Members of the Iowa House are considering extending a tax break for the Knoxville Raceway.

In 2018, the Iowa legislature approved a $1.8 million sales tax rebate for the track. Jason Reed, general manager for the Knoxville Raceway, says state government red tape has kept the track from claiming the money.

“We got the bill passed and then there was some confusion on the rules on how it was going to be paid. We thought we were on the right road several different times where they told us, ‘Fill out these papers, send them in and you’ll get your money,’ but we ended up just getting denied in those two or three years in there and then COVID right after that,” Reed says. “We kept mproving stuff. We thought we were going to be getting money back, but we weren’t getting it.”

Reed says it took three years for the Department of Revenue’s rules for the rebate to be functional. “A little over $700,000 that we’d done improvements to turn in, and then we were denied on,” Reed says.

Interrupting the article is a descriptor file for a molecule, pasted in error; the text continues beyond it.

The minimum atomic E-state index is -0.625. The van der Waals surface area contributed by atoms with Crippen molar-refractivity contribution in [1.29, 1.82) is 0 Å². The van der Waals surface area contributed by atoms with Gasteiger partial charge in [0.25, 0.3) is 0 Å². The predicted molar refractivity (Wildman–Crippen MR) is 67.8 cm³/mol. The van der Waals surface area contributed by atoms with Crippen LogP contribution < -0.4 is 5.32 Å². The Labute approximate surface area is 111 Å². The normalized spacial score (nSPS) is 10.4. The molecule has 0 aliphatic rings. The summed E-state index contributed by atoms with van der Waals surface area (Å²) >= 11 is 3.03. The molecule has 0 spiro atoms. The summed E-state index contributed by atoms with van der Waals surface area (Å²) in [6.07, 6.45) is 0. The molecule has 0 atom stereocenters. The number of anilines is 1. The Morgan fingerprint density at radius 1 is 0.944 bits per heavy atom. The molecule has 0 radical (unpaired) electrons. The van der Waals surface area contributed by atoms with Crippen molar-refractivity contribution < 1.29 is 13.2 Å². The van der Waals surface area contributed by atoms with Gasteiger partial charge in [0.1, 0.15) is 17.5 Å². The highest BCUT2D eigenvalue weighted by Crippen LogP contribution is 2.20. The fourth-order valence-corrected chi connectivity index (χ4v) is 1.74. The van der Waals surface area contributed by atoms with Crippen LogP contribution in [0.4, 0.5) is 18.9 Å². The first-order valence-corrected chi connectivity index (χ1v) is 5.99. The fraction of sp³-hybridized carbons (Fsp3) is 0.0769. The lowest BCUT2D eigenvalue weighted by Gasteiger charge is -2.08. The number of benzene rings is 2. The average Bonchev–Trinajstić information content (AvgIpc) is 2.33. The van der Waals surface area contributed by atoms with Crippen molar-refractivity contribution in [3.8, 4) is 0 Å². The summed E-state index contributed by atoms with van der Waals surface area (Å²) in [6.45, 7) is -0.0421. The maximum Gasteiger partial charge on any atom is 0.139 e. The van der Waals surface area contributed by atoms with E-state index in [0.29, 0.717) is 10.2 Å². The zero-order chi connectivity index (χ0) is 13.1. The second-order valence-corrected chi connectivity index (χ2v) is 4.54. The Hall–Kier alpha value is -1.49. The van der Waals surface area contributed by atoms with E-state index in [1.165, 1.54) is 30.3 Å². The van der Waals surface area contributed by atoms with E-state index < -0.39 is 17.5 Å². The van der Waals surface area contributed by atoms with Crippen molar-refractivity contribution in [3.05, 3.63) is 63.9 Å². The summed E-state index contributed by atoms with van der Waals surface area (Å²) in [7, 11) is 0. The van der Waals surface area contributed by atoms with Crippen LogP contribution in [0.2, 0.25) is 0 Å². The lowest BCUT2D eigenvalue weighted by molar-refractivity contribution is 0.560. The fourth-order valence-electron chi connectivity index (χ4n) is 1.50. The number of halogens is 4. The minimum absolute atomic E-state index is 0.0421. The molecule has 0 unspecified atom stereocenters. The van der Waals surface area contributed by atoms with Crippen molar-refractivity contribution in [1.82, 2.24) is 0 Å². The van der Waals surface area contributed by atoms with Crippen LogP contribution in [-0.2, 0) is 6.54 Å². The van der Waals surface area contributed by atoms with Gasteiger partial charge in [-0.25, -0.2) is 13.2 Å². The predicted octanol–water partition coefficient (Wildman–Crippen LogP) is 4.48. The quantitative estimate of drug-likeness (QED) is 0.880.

The projects ranged from new restrooms to making the facility more handicapped accessible. Republican Representative Brook Boden of Indianola and two other members of a House subcommittee have advanced a bill that would extend the tax break until 2030. “When we wrote this and we decided to help Knoxville, we had great intent and I think it still has great intent,” Boden says. “We want to do what’s right and make that right with Knoxville and their community.”

Boden says the tax break supports a small community that hosts a big event. There are about 30,000 fans in the stands for four straight days of the Knoxville Nationals in August, plus there are big crowds in the 10 days of qualifying races leading up to the nationals.

“The Knoxville community grows by four or five times during that time frame,” Reed says.

The Knoxville Raceway is on the Marion County Fairgrounds. Weekly stock car racing began in 1954, but a few years later lighter weight sprint cars began racing on the track. The first Knoxville Nationals were held in 1961.

Radio Iowa